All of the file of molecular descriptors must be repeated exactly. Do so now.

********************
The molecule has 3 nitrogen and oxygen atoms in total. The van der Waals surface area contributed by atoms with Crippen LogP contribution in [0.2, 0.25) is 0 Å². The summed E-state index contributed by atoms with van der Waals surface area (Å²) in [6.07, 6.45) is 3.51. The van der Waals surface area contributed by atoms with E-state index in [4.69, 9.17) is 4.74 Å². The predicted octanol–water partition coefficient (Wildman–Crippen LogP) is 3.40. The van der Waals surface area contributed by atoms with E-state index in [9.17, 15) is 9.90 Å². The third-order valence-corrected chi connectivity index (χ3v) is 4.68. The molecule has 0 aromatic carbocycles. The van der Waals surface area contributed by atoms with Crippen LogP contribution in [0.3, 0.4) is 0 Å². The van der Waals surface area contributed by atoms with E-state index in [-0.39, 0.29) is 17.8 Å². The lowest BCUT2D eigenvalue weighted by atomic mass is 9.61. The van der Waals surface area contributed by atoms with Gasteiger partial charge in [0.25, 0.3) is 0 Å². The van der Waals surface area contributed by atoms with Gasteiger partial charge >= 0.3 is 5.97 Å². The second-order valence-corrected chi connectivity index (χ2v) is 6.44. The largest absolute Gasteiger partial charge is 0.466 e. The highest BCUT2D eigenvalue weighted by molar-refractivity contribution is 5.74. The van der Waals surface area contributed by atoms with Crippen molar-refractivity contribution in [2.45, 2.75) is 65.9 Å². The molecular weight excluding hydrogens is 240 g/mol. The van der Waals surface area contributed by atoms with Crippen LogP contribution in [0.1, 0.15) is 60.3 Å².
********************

The molecule has 3 nitrogen and oxygen atoms in total. The van der Waals surface area contributed by atoms with Crippen LogP contribution in [0.2, 0.25) is 0 Å². The summed E-state index contributed by atoms with van der Waals surface area (Å²) in [6.07, 6.45) is 3.51. The van der Waals surface area contributed by atoms with E-state index in [4.69, 9.17) is 4.74 Å². The predicted octanol–water partition coefficient (Wildman–Crippen LogP) is 3.40. The van der Waals surface area contributed by atoms with E-state index in [9.17, 15) is 9.90 Å². The third-order valence-corrected chi connectivity index (χ3v) is 4.68. The molecule has 0 aromatic carbocycles. The van der Waals surface area contributed by atoms with Crippen LogP contribution in [0.3, 0.4) is 0 Å². The van der Waals surface area contributed by atoms with E-state index in [-0.39, 0.29) is 17.8 Å². The lowest BCUT2D eigenvalue weighted by atomic mass is 9.61. The van der Waals surface area contributed by atoms with Gasteiger partial charge in [0.25, 0.3) is 0 Å². The van der Waals surface area contributed by atoms with Gasteiger partial charge >= 0.3 is 5.97 Å². The second-order valence-corrected chi connectivity index (χ2v) is 6.44. The largest absolute Gasteiger partial charge is 0.466 e. The highest BCUT2D eigenvalue weighted by molar-refractivity contribution is 5.74. The van der Waals surface area contributed by atoms with Crippen molar-refractivity contribution in [2.45, 2.75) is 65.9 Å². The molecular weight excluding hydrogens is 240 g/mol. The van der Waals surface area contributed by atoms with Crippen LogP contribution in [0.1, 0.15) is 60.3 Å².